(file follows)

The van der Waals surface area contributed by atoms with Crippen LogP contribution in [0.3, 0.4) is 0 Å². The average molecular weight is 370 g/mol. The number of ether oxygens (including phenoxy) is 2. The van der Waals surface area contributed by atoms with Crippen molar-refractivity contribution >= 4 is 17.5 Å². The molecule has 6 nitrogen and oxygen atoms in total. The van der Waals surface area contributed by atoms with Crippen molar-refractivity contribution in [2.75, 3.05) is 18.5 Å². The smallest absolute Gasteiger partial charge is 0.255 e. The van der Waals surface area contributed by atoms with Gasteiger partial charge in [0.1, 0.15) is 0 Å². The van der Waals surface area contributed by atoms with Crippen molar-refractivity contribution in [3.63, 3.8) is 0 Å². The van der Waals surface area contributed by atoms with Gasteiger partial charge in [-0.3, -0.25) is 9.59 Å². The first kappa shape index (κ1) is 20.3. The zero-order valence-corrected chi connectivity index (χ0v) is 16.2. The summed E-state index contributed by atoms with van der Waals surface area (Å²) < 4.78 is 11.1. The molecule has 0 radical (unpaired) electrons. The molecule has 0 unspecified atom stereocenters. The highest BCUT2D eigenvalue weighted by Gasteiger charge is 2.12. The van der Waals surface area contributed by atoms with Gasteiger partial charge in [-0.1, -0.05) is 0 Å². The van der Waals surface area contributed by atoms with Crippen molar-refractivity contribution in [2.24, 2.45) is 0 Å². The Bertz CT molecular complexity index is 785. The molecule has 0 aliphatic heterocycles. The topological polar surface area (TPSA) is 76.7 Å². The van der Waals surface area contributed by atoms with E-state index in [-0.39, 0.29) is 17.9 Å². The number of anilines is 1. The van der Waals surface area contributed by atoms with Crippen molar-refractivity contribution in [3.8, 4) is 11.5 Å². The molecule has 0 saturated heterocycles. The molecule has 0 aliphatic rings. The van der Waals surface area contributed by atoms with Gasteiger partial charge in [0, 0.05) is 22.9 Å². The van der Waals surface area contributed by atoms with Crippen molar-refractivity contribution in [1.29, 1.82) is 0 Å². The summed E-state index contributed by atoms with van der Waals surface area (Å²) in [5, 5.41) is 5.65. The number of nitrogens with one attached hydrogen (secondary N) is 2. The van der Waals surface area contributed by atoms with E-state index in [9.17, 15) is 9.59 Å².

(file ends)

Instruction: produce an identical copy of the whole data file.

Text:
The van der Waals surface area contributed by atoms with Crippen LogP contribution in [0.3, 0.4) is 0 Å². The average molecular weight is 370 g/mol. The number of ether oxygens (including phenoxy) is 2. The van der Waals surface area contributed by atoms with Crippen molar-refractivity contribution >= 4 is 17.5 Å². The molecule has 6 nitrogen and oxygen atoms in total. The van der Waals surface area contributed by atoms with Crippen molar-refractivity contribution in [2.75, 3.05) is 18.5 Å². The smallest absolute Gasteiger partial charge is 0.255 e. The van der Waals surface area contributed by atoms with Gasteiger partial charge in [0.1, 0.15) is 0 Å². The van der Waals surface area contributed by atoms with Crippen molar-refractivity contribution in [3.63, 3.8) is 0 Å². The van der Waals surface area contributed by atoms with Gasteiger partial charge in [-0.3, -0.25) is 9.59 Å². The first kappa shape index (κ1) is 20.3. The zero-order valence-corrected chi connectivity index (χ0v) is 16.2. The summed E-state index contributed by atoms with van der Waals surface area (Å²) < 4.78 is 11.1. The molecule has 0 radical (unpaired) electrons. The molecule has 0 unspecified atom stereocenters. The highest BCUT2D eigenvalue weighted by Gasteiger charge is 2.12. The van der Waals surface area contributed by atoms with Gasteiger partial charge in [-0.1, -0.05) is 0 Å². The van der Waals surface area contributed by atoms with Crippen molar-refractivity contribution in [2.24, 2.45) is 0 Å². The Bertz CT molecular complexity index is 785. The molecule has 0 aliphatic heterocycles. The topological polar surface area (TPSA) is 76.7 Å². The van der Waals surface area contributed by atoms with E-state index in [-0.39, 0.29) is 17.9 Å². The number of anilines is 1. The van der Waals surface area contributed by atoms with Crippen molar-refractivity contribution in [3.8, 4) is 11.5 Å². The molecule has 0 saturated heterocycles. The molecule has 0 aliphatic rings. The van der Waals surface area contributed by atoms with Gasteiger partial charge in [0, 0.05) is 22.9 Å². The van der Waals surface area contributed by atoms with Crippen molar-refractivity contribution in [1.29, 1.82) is 0 Å². The summed E-state index contributed by atoms with van der Waals surface area (Å²) in [5, 5.41) is 5.65. The number of nitrogens with one attached hydrogen (secondary N) is 2. The van der Waals surface area contributed by atoms with E-state index in [9.17, 15) is 9.59 Å².